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Inspector general investigating the decision to relocate FBI headquarters to Maryland

WASHINGTON — A federal watchdog is investigating how the Biden administration chose a site for a new FBI headquarters following a contentious competition marked by allegations of conflict of interest from the bureau's director.

The inspector general for the General Services Administration is probing the decision to replace the FBI's crumbling headquarters in Washington, D.C., with a facility in Greenbelt, Md., rather than a site in Virginia, according to a letter released Thursday by Virginia lawmakers.

The GSA, for its part, said it chose the site due to lower costs and easy access to transit. It stands behind the process.

Consideration for a new headquarters has been discussed for more than a decade, and the nearby states of Virginia and Maryland competed fiercely for the project. The announcement earlier this month choosing Maryland brought sharp criticism from Virginia. The state's senators and representatives said in a joint statement Thursday there was "overwhelming evidence" suggesting the process was influenced by politics. They called on the GSA to pause anything related to the relocation until the review is complete.

"We applaud the inspector general for moving quickly and encourage him to move forward to complete a careful and thorough review," Virginia's delegation said in a joint statement.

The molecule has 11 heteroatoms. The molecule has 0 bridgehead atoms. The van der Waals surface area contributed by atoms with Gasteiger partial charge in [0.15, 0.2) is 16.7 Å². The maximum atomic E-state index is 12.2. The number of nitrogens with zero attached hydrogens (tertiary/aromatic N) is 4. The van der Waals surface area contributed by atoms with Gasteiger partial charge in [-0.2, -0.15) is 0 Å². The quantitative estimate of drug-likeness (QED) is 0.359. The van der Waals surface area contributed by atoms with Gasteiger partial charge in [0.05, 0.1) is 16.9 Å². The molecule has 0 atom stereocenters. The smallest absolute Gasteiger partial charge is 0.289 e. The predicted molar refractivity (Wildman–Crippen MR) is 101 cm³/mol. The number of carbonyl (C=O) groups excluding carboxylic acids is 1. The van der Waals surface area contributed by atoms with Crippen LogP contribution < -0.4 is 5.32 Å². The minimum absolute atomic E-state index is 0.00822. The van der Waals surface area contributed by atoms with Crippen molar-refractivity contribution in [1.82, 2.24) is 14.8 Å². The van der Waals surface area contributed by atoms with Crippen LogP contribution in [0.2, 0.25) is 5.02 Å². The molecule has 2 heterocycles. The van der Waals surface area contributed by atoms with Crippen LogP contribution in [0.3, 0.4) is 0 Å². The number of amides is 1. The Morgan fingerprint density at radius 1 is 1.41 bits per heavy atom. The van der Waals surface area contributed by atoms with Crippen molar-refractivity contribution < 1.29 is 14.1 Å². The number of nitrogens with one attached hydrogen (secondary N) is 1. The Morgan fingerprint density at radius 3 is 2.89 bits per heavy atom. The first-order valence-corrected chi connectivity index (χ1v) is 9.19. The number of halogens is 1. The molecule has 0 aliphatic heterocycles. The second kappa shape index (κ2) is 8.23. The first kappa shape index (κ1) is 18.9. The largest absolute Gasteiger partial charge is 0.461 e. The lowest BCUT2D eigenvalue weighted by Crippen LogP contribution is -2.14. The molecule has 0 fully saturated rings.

Maryland lawmakers, on the other hand, said their state was chosen simply because it has the best site and the project would be moving forward.

"Any objective evaluation will find that the GSA arrived at this decision after a thorough and transparent process," its leaders said in their own joint statement.

The evaluation of the agency's process and procedures for selecting the site will begin immediately, the acting inspector general said in his letter to Democratic Sen. Mark Warner of Virginia.

The GSA, which manages the government's real estate portfolio, said it welcomes the review and pointed out that it had already released decision-making materials and a legal review of concerns raised by FBI Director Christopher Wray.

"We carefully followed the requirements and process and stand behind GSA's final site selection decision," an agency spokesperson said in a statement.

The review comes after Wray told staff in an internal message earlier this month that he was concerned about a "potential conflict of interest" in a GSA executive choosing a site owned by a previous employer, the Washington Metropolitan Area Transit Authority.

Wray said his objections were about the process rather than the site itself.

GSA denied any conflict, saying the site about 13 miles (20 kilometers) northeast of Washington was less expensive, had better access to transit and could be completed quickly.

Copyright 2023 NPR. To see more, visit https://www.npr.org.

The Associated Press